Calorie restriction (CR) was shown to extend longevity in many organisms; however, the mechanisms of CR are still mostly unknown. In our previous study we found that the circadian clock is an important component of CR mechanisms in mammals. We established that CR regulates expression of the circadian clock genes by controlling activity of circadian transcriptional regulators BMAL1 and CRY1. In agreement with that, BMAL1 is necessary for the full metabolic benefits of CR including lifespan extension. Indeed, we found that BMAL1 negatively regulates activity of mTORC1, which is implicated in the regulation of aging and CR-mediated increase in longevity. We will continue the study by exploring our hypothesis that circadian clock recruitment is essential for resource allocation and the full beneficial effects of CR on physiology; in particular, CR recruits the circadian clocks by regulating the level and activity of CRY1 and BMAL1 proteins, which in turn contributes to differential regulation of mTORC1 and mTORC2. We will explore the hypothesis through three specific aims.
Aim 1. To decipher the mechanisms of regulation of the circadian clock gene expression by CR.
Aim 2. To investigate circadian clock-mediated mechanisms of CR-imposed effects on mTORC1 and mTORC2 activity and signaling.
Aim 3. To dissect the effects of periodic feeding with or without reduced calorie intake on CR- induced metabolic changes and longevity.

Public Health Relevance

. Thisprojectinvestigatesmolecularmechanismsofcircadianclocksincalorierestriction. Boththeclocksandcalorierestrictionaremajorregulatorsofmetabolismandimplicated intheregulationofagingandageassociateddiseases,therefore,theobtaineddatawill helptodeveloparationalstrategyforthediseasetreatmentandprevention.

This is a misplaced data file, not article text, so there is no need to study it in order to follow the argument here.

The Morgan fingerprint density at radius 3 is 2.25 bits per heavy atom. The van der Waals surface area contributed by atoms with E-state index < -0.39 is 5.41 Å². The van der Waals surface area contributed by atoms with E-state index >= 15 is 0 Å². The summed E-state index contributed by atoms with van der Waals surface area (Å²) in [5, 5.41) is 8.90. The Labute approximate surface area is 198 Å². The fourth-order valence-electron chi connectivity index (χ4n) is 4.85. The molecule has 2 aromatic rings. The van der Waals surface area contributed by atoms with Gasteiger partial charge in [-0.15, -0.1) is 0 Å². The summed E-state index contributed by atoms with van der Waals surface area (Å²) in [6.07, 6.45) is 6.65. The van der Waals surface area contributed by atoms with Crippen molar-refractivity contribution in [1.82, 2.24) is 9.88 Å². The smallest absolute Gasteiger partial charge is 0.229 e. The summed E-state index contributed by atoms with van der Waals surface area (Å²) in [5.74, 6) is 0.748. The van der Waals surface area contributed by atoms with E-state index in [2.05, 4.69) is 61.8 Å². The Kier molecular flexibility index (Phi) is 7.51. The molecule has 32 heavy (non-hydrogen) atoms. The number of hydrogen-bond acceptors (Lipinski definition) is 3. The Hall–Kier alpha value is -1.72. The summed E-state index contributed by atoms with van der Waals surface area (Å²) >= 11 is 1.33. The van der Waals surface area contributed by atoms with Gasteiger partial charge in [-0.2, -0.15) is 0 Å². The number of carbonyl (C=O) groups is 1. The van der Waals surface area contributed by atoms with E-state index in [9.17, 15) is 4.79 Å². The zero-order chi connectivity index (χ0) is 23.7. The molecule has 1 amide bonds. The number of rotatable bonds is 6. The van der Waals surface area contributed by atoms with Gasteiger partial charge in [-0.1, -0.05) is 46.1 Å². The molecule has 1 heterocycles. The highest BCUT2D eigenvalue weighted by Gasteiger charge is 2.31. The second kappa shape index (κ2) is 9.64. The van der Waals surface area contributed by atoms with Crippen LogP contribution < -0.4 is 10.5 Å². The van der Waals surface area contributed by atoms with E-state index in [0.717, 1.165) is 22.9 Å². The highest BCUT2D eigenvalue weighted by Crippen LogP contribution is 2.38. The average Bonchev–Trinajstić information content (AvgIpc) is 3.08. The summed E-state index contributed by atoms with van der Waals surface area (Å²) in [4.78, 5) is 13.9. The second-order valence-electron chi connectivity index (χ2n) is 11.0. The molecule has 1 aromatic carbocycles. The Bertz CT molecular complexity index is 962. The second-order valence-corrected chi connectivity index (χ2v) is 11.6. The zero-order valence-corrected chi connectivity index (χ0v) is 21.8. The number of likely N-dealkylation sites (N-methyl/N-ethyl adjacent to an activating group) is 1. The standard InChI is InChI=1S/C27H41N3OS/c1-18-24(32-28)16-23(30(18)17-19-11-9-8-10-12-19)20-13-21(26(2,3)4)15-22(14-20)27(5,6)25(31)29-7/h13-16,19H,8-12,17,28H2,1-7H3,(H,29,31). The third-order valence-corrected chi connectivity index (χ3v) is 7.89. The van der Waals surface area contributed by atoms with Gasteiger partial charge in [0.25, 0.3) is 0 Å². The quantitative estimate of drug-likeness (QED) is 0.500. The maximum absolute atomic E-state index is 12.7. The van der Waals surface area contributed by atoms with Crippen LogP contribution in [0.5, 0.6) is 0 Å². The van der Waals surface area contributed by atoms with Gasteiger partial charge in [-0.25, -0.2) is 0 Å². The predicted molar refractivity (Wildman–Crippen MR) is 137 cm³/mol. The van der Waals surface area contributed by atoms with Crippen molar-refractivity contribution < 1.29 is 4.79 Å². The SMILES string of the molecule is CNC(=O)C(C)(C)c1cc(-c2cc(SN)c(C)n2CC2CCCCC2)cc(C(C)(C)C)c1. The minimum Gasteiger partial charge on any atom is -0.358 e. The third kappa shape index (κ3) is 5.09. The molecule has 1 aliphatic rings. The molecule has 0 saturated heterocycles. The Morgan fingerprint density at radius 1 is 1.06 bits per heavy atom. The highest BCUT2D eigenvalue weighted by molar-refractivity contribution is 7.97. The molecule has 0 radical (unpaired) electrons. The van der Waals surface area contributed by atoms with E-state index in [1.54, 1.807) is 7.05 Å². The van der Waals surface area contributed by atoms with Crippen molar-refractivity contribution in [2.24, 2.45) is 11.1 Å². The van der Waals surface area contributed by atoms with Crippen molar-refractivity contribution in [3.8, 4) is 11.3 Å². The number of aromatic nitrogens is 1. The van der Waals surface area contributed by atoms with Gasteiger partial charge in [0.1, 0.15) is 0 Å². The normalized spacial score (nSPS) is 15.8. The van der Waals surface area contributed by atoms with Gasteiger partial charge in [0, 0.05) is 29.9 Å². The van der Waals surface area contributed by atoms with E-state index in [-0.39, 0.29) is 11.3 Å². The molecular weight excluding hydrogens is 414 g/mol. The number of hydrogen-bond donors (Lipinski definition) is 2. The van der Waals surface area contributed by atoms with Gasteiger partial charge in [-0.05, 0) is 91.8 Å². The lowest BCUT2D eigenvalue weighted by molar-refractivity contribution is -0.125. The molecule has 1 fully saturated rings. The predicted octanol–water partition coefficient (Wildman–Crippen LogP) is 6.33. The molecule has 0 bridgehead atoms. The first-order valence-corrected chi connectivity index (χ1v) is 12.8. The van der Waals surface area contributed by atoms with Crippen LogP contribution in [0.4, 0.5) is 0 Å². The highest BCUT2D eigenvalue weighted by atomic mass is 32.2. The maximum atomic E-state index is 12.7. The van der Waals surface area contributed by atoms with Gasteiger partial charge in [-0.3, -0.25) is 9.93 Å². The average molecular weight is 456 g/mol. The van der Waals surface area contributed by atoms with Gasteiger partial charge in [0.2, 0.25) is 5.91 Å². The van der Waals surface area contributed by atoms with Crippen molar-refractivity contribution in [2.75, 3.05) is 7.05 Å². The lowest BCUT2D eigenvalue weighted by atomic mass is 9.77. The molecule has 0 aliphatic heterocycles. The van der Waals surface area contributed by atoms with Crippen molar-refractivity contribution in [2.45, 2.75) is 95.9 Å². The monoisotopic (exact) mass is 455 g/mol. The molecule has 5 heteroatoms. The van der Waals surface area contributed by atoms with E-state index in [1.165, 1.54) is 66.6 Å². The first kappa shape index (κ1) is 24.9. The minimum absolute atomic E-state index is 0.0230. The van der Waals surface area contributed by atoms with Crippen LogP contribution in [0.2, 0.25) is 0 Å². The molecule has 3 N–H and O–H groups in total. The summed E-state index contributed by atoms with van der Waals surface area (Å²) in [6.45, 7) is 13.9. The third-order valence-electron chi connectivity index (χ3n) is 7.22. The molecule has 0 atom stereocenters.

Agency
National Institute of Health (NIH)
Institute
National Institute on Aging (NIA)
Type
Research Project (R01)
Project #
2R01AG039547-06
Application #
9304570
Study Section
Aging Systems and Geriatrics Study Section (ASG)
Program Officer
Fridell, Yih-Woei
Project Start
2011-09-15
Project End
2022-02-28
Budget Start
2017-03-15
Budget End
2018-02-28
Support Year
6
Fiscal Year
2017
Total Cost
Indirect Cost
Name
Cleveland State University
Department
Biology
Type
Schools of Arts and Sciences
DUNS #
010841617
City
Cleveland
State
OH
Country
United States
Zip Code
44115
Chaudhari, Amol; Gupta, Richa; Makwana, Kuldeep et al. (2017) Circadian clocks, diets and aging. Nutr Healthy Aging 4:101-112
Chaudhari, Amol; Gupta, Richa; Patel, Sonal et al. (2017) Cryptochromes regulate IGF-1 production and signaling through control of JAK2-dependent STAT5B phosphorylation. Mol Biol Cell 28:834-842
Astafev, Artem A; Patel, Sonal A; Kondratov, Roman V (2017) Calorie restriction effects on circadian rhythms in gene expression are sex dependent. Sci Rep 7:9716
Makwana, Kuldeep; Patel, Sonal Arvind; Velingkaar, Nikkhil et al. (2017) Aging and calorie restriction regulate the expression of miR-125a-5p and its target genes Stat3, Casp2 and Stard13. Aging (Albany NY) 9:1825-1843
Patel, Sonal A; Velingkaar, Nikkhil; Makwana, Kuldeep et al. (2016) Calorie restriction regulates circadian clock gene expression through BMAL1 dependent and independent mechanisms. Sci Rep 6:25970
Samsa, William E; Vasanji, Amit; Midura, Ronald J et al. (2016) Deficiency of circadian clock protein BMAL1 in mice results in a low bone mass phenotype. Bone 84:194-203
Patel, Sonal A; Chaudhari, Amol; Gupta, Richa et al. (2016) Circadian clocks govern calorie restriction-mediated life span extension through BMAL1- and IGF-1-dependent mechanisms. FASEB J 30:1634-42
Malik, Astha; Kondratov, Roman V; Jamasbi, Roudabeh J et al. (2015) Circadian Clock Genes Are Essential for Normal Adult Neurogenesis, Differentiation, and Fate Determination. PLoS One 10:e0139655
Malik, Astha; Jamasbi, Roudabeh J; Kondratov, Roman V et al. (2015) Development of circadian oscillators in neurosphere cultures during adult neurogenesis. PLoS One 10:e0122937
Khapre, Rohini V; Patel, Sonal A; Kondratova, Anna A et al. (2014) Metabolic clock generates nutrient anticipation rhythms in mTOR signaling. Aging (Albany NY) 6:675-89

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